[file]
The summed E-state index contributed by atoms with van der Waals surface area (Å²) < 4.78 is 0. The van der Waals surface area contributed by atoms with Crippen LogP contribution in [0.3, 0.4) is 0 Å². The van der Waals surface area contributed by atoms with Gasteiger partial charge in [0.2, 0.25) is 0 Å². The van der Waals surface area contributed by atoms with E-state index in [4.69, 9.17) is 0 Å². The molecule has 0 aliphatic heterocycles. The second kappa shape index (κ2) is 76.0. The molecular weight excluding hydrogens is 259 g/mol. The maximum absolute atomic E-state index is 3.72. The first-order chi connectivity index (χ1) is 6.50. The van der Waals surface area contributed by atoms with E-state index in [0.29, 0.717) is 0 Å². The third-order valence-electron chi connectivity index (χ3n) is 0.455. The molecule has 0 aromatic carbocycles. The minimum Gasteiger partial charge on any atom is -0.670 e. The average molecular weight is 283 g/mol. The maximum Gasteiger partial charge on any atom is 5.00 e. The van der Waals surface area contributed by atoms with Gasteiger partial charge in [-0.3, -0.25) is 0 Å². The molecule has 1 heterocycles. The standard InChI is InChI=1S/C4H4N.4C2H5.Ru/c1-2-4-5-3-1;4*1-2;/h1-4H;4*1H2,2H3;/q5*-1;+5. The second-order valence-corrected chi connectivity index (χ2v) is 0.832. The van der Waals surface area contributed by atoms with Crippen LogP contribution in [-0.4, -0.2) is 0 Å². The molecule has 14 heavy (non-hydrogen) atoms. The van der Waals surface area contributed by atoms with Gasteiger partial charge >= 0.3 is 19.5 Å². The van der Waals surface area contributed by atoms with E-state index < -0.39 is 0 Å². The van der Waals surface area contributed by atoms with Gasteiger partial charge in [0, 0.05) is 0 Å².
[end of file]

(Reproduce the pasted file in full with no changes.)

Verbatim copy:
The summed E-state index contributed by atoms with van der Waals surface area (Å²) < 4.78 is 0. The van der Waals surface area contributed by atoms with Crippen LogP contribution in [0.3, 0.4) is 0 Å². The van der Waals surface area contributed by atoms with Gasteiger partial charge in [0.2, 0.25) is 0 Å². The van der Waals surface area contributed by atoms with E-state index in [4.69, 9.17) is 0 Å². The molecule has 0 aliphatic heterocycles. The second kappa shape index (κ2) is 76.0. The molecular weight excluding hydrogens is 259 g/mol. The maximum absolute atomic E-state index is 3.72. The first-order chi connectivity index (χ1) is 6.50. The van der Waals surface area contributed by atoms with E-state index in [0.29, 0.717) is 0 Å². The third-order valence-electron chi connectivity index (χ3n) is 0.455. The molecule has 0 aromatic carbocycles. The minimum Gasteiger partial charge on any atom is -0.670 e. The average molecular weight is 283 g/mol. The maximum Gasteiger partial charge on any atom is 5.00 e. The van der Waals surface area contributed by atoms with Gasteiger partial charge in [-0.3, -0.25) is 0 Å². The molecule has 1 heterocycles. The standard InChI is InChI=1S/C4H4N.4C2H5.Ru/c1-2-4-5-3-1;4*1-2;/h1-4H;4*1H2,2H3;/q5*-1;+5. The second-order valence-corrected chi connectivity index (χ2v) is 0.832. The van der Waals surface area contributed by atoms with Crippen LogP contribution in [-0.4, -0.2) is 0 Å². The molecule has 14 heavy (non-hydrogen) atoms. The van der Waals surface area contributed by atoms with Gasteiger partial charge >= 0.3 is 19.5 Å². The van der Waals surface area contributed by atoms with E-state index < -0.39 is 0 Å². The van der Waals surface area contributed by atoms with Gasteiger partial charge in [0, 0.05) is 0 Å².